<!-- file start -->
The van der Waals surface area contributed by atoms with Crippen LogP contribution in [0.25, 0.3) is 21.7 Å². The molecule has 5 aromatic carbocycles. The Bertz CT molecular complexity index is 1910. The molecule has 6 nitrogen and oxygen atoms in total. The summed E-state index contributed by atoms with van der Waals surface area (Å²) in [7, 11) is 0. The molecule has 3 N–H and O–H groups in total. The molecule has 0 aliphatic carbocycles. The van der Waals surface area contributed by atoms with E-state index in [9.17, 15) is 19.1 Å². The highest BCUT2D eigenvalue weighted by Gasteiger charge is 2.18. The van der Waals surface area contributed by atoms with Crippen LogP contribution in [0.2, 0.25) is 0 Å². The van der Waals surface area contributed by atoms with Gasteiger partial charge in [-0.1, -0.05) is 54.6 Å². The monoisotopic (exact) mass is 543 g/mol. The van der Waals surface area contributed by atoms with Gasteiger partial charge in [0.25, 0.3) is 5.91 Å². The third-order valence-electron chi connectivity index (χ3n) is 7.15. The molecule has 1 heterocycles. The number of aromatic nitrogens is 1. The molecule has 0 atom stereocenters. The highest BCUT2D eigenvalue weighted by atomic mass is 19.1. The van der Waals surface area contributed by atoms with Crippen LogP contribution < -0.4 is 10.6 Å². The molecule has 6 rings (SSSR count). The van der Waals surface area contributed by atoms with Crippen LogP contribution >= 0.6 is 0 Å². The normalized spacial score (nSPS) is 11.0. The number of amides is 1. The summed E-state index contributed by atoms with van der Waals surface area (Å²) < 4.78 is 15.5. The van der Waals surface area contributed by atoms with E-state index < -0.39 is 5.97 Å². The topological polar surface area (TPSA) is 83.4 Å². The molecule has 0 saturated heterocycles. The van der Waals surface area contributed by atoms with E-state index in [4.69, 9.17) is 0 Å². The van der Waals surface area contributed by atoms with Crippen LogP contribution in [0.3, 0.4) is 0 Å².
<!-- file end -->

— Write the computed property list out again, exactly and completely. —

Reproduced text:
The van der Waals surface area contributed by atoms with Crippen LogP contribution in [0.25, 0.3) is 21.7 Å². The molecule has 5 aromatic carbocycles. The Bertz CT molecular complexity index is 1910. The molecule has 6 nitrogen and oxygen atoms in total. The summed E-state index contributed by atoms with van der Waals surface area (Å²) in [7, 11) is 0. The molecule has 3 N–H and O–H groups in total. The molecule has 0 aliphatic carbocycles. The van der Waals surface area contributed by atoms with E-state index in [9.17, 15) is 19.1 Å². The highest BCUT2D eigenvalue weighted by Gasteiger charge is 2.18. The van der Waals surface area contributed by atoms with Crippen LogP contribution in [0.2, 0.25) is 0 Å². The van der Waals surface area contributed by atoms with Gasteiger partial charge in [-0.1, -0.05) is 54.6 Å². The monoisotopic (exact) mass is 543 g/mol. The van der Waals surface area contributed by atoms with Gasteiger partial charge in [0.25, 0.3) is 5.91 Å². The third-order valence-electron chi connectivity index (χ3n) is 7.15. The molecule has 1 heterocycles. The number of aromatic nitrogens is 1. The molecule has 0 atom stereocenters. The highest BCUT2D eigenvalue weighted by atomic mass is 19.1. The van der Waals surface area contributed by atoms with Crippen LogP contribution < -0.4 is 10.6 Å². The molecule has 6 rings (SSSR count). The van der Waals surface area contributed by atoms with Crippen LogP contribution >= 0.6 is 0 Å². The normalized spacial score (nSPS) is 11.0. The number of amides is 1. The summed E-state index contributed by atoms with van der Waals surface area (Å²) < 4.78 is 15.5. The van der Waals surface area contributed by atoms with E-state index < -0.39 is 5.97 Å². The topological polar surface area (TPSA) is 83.4 Å². The molecule has 0 saturated heterocycles. The van der Waals surface area contributed by atoms with E-state index in [4.69, 9.17) is 0 Å². The van der Waals surface area contributed by atoms with Crippen LogP contribution in [0.3, 0.4) is 0 Å².